There are real archaeologists and there are real cool archaeologists. Lara Croft and Indiana Jones are amongst the latter. You don’t have to punch Nazis or do wire work to be real cool, but you do have to enthusiastically support awesome characters who introduce xenophobic American youngsters to the wider world, the value of an education and who model tenacity, courage and resourcefulness. Okay, point taken in Erik Vance’s solid article from iO9. His conversations with real archaeologists reveals that many feel Croft & Jones types are bad for real archaeology, for a variety of interesting reasons. But come on – these movies/games/books/comics got me interested in travel, languages, history, etc.. Seriously, who would go see a movie or play a game about proper archaeological techniques? (As a TV show, yes, definitely – have done, will do, many times – that’s different.)
This library is not for grumpy buzz-killing literalists. This library is for archaeologist-hopefuls brimful of curiosity, and who want to get out there and save the world. Step one: go to university and become an archaeologist. Step two: master all of the various subjects on this list. We note a few books that are a good place to start right now*.
* “Right now” = the only good time to start anything. “Later” never comes. That’s the first rule for the adventurer, and don’t you forget it.
Get some science under your belt. Of course, most of this you will learn at university, but while you’re waiting for your acceptance letter, give yourself a head start.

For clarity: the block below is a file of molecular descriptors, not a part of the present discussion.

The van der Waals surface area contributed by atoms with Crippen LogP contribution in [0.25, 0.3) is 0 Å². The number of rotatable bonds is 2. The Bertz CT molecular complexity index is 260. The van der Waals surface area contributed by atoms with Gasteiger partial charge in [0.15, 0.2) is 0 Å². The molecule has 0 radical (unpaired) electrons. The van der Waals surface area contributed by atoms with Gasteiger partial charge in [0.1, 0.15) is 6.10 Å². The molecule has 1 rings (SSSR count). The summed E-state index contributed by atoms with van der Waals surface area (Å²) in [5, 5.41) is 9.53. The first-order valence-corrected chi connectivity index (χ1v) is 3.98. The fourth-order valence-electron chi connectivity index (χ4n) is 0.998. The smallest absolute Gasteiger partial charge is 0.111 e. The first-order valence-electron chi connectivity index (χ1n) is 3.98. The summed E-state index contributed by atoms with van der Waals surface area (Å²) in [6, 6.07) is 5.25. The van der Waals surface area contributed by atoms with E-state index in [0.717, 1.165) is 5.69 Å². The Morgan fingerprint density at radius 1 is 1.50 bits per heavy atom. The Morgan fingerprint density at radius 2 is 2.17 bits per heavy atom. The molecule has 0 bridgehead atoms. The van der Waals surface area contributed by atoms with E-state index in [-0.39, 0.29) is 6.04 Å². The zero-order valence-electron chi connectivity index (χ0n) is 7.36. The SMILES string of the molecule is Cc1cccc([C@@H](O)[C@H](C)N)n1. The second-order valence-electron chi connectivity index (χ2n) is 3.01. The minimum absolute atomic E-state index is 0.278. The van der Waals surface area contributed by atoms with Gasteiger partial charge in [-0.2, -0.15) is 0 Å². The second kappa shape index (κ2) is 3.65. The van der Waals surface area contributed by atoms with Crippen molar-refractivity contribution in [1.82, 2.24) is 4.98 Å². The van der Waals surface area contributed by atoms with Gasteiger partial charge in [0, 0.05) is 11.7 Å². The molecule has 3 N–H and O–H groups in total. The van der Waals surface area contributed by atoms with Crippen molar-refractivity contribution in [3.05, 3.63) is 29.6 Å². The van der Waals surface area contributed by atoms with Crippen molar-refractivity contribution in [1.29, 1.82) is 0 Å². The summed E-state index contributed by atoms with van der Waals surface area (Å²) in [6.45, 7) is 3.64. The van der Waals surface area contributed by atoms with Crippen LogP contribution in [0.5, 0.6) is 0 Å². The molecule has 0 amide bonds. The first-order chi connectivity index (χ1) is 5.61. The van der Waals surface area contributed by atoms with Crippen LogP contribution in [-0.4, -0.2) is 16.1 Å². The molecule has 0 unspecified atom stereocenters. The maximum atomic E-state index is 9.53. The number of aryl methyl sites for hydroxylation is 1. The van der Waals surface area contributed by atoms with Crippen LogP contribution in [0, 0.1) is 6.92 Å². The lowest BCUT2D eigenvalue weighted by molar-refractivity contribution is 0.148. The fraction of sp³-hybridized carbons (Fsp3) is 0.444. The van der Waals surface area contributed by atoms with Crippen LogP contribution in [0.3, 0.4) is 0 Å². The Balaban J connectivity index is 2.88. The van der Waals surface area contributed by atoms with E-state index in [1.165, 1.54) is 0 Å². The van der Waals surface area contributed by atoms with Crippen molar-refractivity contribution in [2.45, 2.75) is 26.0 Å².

Follow the character Dr. Hannah Green thru Death by Theory and Dug to Death, novels that will teach you the basics of archaeological technique and theory. Adrian Praetzellis wrote these books to help students get a handle on some of the more difficult aspects of the profession. Instructive and entertaining: perfect for the novice.
For a general survey, you’ll want to go with The Archaeology Coursebook: An Introduction to Themes, Sites, Methods and Skills from Grant, Gorin and Fleming. Yes, it’s just a textbook, not super sexy for our purposes, but if you want to breeze through your studies, start putting this stuff into your brain.
Let’s get out of the library for some of the physical stuff. None of those archaeology books will teach you how to throw a punch. In fact, no book will teach you how to throw a punch. Can’t help you here; learn how to box or kung fu or something. But you’ll also need to have a modicum of physical conditioning, not just for knocking out cultists, but for all the hiking and climbing… and swinging from ropes and crawling thru lava tubes and jumping from ledge to ledge, etc. etc.. This is not cosmetic; this is purely functional. Check out something like Convict Conditioning from Paul Wade for your strength/fitness. It’s all bodyweight exercise – perfect since you’ll usually be on the move – and you can start at the lowest level of fitness, in case you really have been spending all your time in the library. Also, go running a few times a week. You don’t need a gym; you’re not a bodybuilder. You’re not even necessarily an athlete (well, Lara Croft is), but you will be durable as hell after building yourself up with these workouts.